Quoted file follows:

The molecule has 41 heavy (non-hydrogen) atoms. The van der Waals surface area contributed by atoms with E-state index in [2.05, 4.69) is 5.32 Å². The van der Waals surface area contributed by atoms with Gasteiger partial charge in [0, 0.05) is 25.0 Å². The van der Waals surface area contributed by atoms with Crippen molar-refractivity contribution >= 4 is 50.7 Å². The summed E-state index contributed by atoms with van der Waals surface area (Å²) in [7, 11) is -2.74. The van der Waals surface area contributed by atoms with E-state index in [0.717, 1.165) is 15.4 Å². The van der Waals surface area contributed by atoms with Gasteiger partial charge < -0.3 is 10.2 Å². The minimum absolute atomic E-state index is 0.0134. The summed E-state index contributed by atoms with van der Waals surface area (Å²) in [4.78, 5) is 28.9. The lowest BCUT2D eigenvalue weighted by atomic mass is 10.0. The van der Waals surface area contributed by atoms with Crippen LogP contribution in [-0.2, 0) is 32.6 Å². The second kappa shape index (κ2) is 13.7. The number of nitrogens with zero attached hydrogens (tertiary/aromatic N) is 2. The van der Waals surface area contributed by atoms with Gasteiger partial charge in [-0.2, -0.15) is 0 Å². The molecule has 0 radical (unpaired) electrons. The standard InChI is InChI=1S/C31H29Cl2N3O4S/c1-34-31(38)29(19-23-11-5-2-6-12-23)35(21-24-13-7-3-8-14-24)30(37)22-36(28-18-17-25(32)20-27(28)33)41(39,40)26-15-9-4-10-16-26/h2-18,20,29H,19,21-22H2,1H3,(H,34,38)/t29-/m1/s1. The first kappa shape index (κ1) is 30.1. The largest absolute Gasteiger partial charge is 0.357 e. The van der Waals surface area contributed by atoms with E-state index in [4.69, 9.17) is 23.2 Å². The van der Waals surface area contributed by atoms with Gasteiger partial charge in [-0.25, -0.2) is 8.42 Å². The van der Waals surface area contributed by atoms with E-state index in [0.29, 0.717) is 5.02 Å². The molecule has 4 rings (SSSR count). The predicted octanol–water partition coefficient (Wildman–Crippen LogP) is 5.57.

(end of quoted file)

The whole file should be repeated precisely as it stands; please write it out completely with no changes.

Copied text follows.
The molecule has 41 heavy (non-hydrogen) atoms. The van der Waals surface area contributed by atoms with E-state index in [2.05, 4.69) is 5.32 Å². The van der Waals surface area contributed by atoms with Gasteiger partial charge in [0, 0.05) is 25.0 Å². The van der Waals surface area contributed by atoms with Crippen molar-refractivity contribution >= 4 is 50.7 Å². The summed E-state index contributed by atoms with van der Waals surface area (Å²) in [7, 11) is -2.74. The van der Waals surface area contributed by atoms with E-state index in [0.717, 1.165) is 15.4 Å². The van der Waals surface area contributed by atoms with Gasteiger partial charge < -0.3 is 10.2 Å². The minimum absolute atomic E-state index is 0.0134. The summed E-state index contributed by atoms with van der Waals surface area (Å²) in [4.78, 5) is 28.9. The lowest BCUT2D eigenvalue weighted by atomic mass is 10.0. The van der Waals surface area contributed by atoms with Crippen LogP contribution in [-0.2, 0) is 32.6 Å². The second kappa shape index (κ2) is 13.7. The number of nitrogens with zero attached hydrogens (tertiary/aromatic N) is 2. The van der Waals surface area contributed by atoms with Gasteiger partial charge in [-0.2, -0.15) is 0 Å². The molecule has 0 radical (unpaired) electrons. The standard InChI is InChI=1S/C31H29Cl2N3O4S/c1-34-31(38)29(19-23-11-5-2-6-12-23)35(21-24-13-7-3-8-14-24)30(37)22-36(28-18-17-25(32)20-27(28)33)41(39,40)26-15-9-4-10-16-26/h2-18,20,29H,19,21-22H2,1H3,(H,34,38)/t29-/m1/s1. The first kappa shape index (κ1) is 30.1. The largest absolute Gasteiger partial charge is 0.357 e. The van der Waals surface area contributed by atoms with E-state index in [4.69, 9.17) is 23.2 Å². The van der Waals surface area contributed by atoms with Gasteiger partial charge in [-0.25, -0.2) is 8.42 Å². The van der Waals surface area contributed by atoms with E-state index in [0.29, 0.717) is 5.02 Å². The molecule has 4 rings (SSSR count). The predicted octanol–water partition coefficient (Wildman–Crippen LogP) is 5.57.